Transit telescope with 8 inch aperture, 9 foot focal length, made by Troughton & Simms, London in 1883 and installed at Melbourne Observatory in July 1884.

The telescope was ordered by Government Astronomer Robert Ellery in November 1881, based on the design Troughton & Simms had used in the construction of a similar instrument at Cambridge University, England and Cambridge University in Boston, USA. The telescope and associated instruments cost 1,400 pounds.

Erected at Melbourne Observatory in a newly constructed East Transit Room. Used for all aspects of positional astronomy, including establishment of standard time, observations for star catalogues, and from the 1890s to measure reference stars for the international Astrographic project.

After Melbourne Observatory closed in 1945, the telescope was donated by the Victorian Government to the Royal Observatory, Greenwich. It was returned to Melbourne in 1978 and has remained dismantled ever since. It is hoped to eventually reassemble the telescope and return it to Observatory in the its original East Transit Room.

Physical Description

The telescope rotates on an axis of 52 inches, and rests on pivots of 4 ½ inches diameter. The axis carries two divided circles of 3 feet diameter, one fixed and the other movable about the axis.


This telescope was the main transit telescope at Melbourne Observatory from its installation in the East Transit Room in 1884 until the observatory closed in 1945. The telescope was the heart of the observatory. The meridian line that ran north-south through the telescope defined Melbourne Observatory's longitude, and established the baseline for all star observations.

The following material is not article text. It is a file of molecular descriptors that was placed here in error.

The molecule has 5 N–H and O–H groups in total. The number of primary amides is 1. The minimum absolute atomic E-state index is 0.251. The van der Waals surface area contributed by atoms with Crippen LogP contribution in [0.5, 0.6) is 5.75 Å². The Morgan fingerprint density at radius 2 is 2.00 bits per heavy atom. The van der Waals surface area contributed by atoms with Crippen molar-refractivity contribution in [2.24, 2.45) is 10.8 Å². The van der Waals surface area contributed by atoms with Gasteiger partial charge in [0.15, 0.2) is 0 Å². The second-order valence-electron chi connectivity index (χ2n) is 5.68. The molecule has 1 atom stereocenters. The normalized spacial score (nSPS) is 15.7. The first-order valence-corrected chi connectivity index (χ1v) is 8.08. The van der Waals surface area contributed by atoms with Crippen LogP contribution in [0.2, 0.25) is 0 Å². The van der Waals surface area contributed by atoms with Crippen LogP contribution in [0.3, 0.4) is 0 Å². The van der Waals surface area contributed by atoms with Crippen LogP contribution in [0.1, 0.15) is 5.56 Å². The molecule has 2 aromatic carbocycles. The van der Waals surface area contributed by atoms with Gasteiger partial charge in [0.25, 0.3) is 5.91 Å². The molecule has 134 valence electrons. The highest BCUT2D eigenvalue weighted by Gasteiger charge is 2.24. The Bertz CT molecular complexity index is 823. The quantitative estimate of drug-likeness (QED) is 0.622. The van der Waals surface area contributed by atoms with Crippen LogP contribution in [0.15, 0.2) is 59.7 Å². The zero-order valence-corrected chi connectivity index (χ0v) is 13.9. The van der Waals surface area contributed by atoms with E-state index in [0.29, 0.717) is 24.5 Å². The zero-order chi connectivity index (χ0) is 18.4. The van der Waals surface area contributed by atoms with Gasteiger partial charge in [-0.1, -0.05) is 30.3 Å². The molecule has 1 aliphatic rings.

The primary function of the telescope was to establish standard time for Melbourne and Victoria, by observing the movement of 'clock stars' -- stars whose positions were accurately known. Nightly observations made sure that the master clock in the Observatory was keeping time with the movement of the clock stars across the field of view of the telescope.

In the 1890s and 1900s the telescope was also used to measure thousands of fundamental stars for an international project. Comets were observed against background stars, to assist in determining the trajectories of comets in combination with observations from other observatories.

Observations also had to be taken constantly to test the accuracy of the instrument itself. In 1886 the astronomers detected a minute daily change in the east pivot, which was always higher in the morning and lower in the evening; they believed this was probably due to the heating effects of the sun on the earth's crust and on the building. Observations of stars close to the horizon gave measures of the refraction of the atmosphere, which had to be used to adjust all observations.

Two of the observatory's astronomers undertook transit observations on alternate weeks. This normally amounted to about 5 hours of observations a week, spread over two or three nights. They still had to attend their regular daytime hours. But they were given every second Saturday off, and allowed to leave their daytime shift half an hour early.

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